Pinterest spam and scams are nothing new. Spammers usually use newly created accounts to do it, and Pinterest scam toolkits have surfaced to help them in their efforts.
But it seems that creating new accounts might be a more time-consuming task that hijacking existing ones, especially when such a huge amount of various login credentials is leaked online almost daily and users’ unfortunate tendency to recycle passwords for different online accounts.
Josh Davis of LLsocial.com noticed that account hacking has become a considerable problem for Pinterest users in the last few weeks, and that the website reacted by temporarily locking accounts behaving suspiciously:
“If your account is locked, we will log off all users and send you an email with instructions to create a new password,” Pinterest says to its users. “We understand that it’s frustrating to lose access to your pins and we’re working to get you pinning again as soon as possible – thank you for your patience.”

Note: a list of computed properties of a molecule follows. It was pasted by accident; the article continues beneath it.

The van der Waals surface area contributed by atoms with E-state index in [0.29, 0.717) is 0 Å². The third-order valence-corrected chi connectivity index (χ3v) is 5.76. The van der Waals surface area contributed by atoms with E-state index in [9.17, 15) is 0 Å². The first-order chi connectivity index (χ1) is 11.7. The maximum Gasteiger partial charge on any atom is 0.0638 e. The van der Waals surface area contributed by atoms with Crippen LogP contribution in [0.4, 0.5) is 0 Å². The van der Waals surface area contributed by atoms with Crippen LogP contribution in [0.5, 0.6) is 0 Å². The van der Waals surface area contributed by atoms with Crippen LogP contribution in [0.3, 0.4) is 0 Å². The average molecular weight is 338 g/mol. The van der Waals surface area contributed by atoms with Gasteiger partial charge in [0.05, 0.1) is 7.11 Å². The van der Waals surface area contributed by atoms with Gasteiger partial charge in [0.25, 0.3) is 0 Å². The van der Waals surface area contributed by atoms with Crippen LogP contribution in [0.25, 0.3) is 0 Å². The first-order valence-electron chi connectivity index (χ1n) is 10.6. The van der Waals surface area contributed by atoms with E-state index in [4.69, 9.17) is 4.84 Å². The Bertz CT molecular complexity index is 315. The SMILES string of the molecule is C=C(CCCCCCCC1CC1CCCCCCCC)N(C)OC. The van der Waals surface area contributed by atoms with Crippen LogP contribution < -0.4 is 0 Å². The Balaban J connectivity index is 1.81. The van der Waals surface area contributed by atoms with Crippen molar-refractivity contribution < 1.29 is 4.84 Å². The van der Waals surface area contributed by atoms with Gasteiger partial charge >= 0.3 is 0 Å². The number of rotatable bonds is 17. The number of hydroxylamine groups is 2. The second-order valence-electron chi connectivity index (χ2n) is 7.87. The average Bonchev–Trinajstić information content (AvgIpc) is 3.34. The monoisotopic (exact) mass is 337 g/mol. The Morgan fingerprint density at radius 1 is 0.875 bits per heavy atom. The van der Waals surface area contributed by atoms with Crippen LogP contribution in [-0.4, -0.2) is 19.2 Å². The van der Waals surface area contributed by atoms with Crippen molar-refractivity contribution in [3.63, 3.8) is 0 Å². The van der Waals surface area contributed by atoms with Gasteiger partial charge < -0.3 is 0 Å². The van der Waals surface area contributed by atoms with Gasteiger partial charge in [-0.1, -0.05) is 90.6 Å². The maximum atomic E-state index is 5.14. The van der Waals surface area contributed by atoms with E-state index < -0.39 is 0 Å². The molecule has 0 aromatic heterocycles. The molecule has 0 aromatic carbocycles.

Pinterest has also set up an online survey for the owners of the hijacked accounts to fill out in order to find the underlying cause of the account hijackings.
Hijacked accounts are being filled with boards with names such as “”Products that I love” and “Must have” and pins leading to scams and sometimes even malware.
Affected users theorize about a possible breach of Pinterest’s user databases, especially because oftentimes changing their password doesn’t help with getting their accounts back into their hands, but at this point in time, it’s difficult to tell what exactly is happening.
Pinterest is yet to comment on the findings (if any) of the aforementioned survey and on the situation.